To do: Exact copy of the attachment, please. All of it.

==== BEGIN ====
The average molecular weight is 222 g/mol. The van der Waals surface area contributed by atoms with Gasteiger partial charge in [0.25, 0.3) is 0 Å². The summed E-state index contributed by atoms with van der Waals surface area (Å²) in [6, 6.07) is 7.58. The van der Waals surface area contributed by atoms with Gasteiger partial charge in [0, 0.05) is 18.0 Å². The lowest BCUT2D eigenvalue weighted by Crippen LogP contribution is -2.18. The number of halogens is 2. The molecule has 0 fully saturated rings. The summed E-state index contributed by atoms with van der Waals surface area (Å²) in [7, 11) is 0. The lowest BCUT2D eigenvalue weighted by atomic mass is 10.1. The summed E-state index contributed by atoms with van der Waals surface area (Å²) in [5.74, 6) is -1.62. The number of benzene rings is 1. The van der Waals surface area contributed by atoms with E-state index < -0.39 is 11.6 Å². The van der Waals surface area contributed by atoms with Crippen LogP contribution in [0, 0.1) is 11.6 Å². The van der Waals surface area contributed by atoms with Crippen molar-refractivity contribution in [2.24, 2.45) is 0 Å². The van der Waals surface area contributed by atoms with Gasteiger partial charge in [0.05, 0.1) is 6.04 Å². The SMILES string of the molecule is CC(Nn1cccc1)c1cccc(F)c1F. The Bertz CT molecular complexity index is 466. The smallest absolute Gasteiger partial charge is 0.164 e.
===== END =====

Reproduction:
The average molecular weight is 222 g/mol. The van der Waals surface area contributed by atoms with Gasteiger partial charge in [0.25, 0.3) is 0 Å². The summed E-state index contributed by atoms with van der Waals surface area (Å²) in [6, 6.07) is 7.58. The van der Waals surface area contributed by atoms with Gasteiger partial charge in [0, 0.05) is 18.0 Å². The lowest BCUT2D eigenvalue weighted by Crippen LogP contribution is -2.18. The number of halogens is 2. The molecule has 0 fully saturated rings. The summed E-state index contributed by atoms with van der Waals surface area (Å²) in [7, 11) is 0. The lowest BCUT2D eigenvalue weighted by atomic mass is 10.1. The summed E-state index contributed by atoms with van der Waals surface area (Å²) in [5.74, 6) is -1.62. The number of benzene rings is 1. The van der Waals surface area contributed by atoms with E-state index < -0.39 is 11.6 Å². The van der Waals surface area contributed by atoms with Crippen LogP contribution in [0, 0.1) is 11.6 Å². The van der Waals surface area contributed by atoms with Crippen molar-refractivity contribution in [2.24, 2.45) is 0 Å². The van der Waals surface area contributed by atoms with Gasteiger partial charge in [0.05, 0.1) is 6.04 Å². The SMILES string of the molecule is CC(Nn1cccc1)c1cccc(F)c1F. The Bertz CT molecular complexity index is 466. The smallest absolute Gasteiger partial charge is 0.164 e.